Packaging and Accessories:
The packaging of most Thermaltake products, including the BigTyp 14 Pro, is well prepared for a retail setting. You get plenty of information and images on various sides of the box, as well as a window to see the actual product itself.
The below left image shows all of the accessories provided. You get some installation documentation, a case badge, a sleeve of rather generic looking thermal paste, and all the hardware necessary to install the cooler on AMD socket AM2/939/754 and Intel socket 775 systems (sorry, no Intel 1366 support). The below right image takes a closer look at the Intel hardware, as that is what will be used for testing. The two steel brackets bolt to the base of the cooler, and in turn the whole assembly is bolted through the motherboard, using the black washers in between the board and the cooler brackets.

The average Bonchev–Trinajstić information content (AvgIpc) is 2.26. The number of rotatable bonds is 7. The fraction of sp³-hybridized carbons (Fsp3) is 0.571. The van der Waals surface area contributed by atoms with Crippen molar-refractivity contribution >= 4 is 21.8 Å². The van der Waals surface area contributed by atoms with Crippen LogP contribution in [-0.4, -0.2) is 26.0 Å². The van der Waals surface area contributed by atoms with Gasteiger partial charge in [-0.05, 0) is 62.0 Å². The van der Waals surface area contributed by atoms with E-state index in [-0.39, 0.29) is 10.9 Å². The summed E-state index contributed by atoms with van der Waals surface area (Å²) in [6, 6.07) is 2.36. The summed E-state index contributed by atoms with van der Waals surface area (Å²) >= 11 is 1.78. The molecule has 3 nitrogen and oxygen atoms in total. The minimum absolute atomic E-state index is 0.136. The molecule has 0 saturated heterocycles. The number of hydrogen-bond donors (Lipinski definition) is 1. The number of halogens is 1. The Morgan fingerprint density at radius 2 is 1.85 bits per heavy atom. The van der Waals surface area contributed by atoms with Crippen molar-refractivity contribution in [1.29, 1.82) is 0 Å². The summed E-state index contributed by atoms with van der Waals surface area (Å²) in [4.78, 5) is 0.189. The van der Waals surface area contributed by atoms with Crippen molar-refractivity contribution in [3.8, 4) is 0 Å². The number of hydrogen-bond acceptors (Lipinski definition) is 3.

While my first impression of the BigTyp 14 Pro was that it was going to be too massive, looking at it once removed from the box had me partially reconsidering that thought. While the horizontally mounted 14cm fan does give it a large wingspan, it isn't all that tall. If you have room around the CPU socket for it to avoid things like the memory, power supply, and video card, it might actually be a decent solution for a lower profile case, like an HTPC.
We'll start by taking a look at the fan. The images below show that it is a proprietary design where the frame is molded to clip on to the cooler's fins. The whole assembly is translucent black plastic, and the hub of the fan is suspended from the frame. Three little tabs of green PCB extend out from the hub, and this is where you will find the blue LEDs that light up the unit.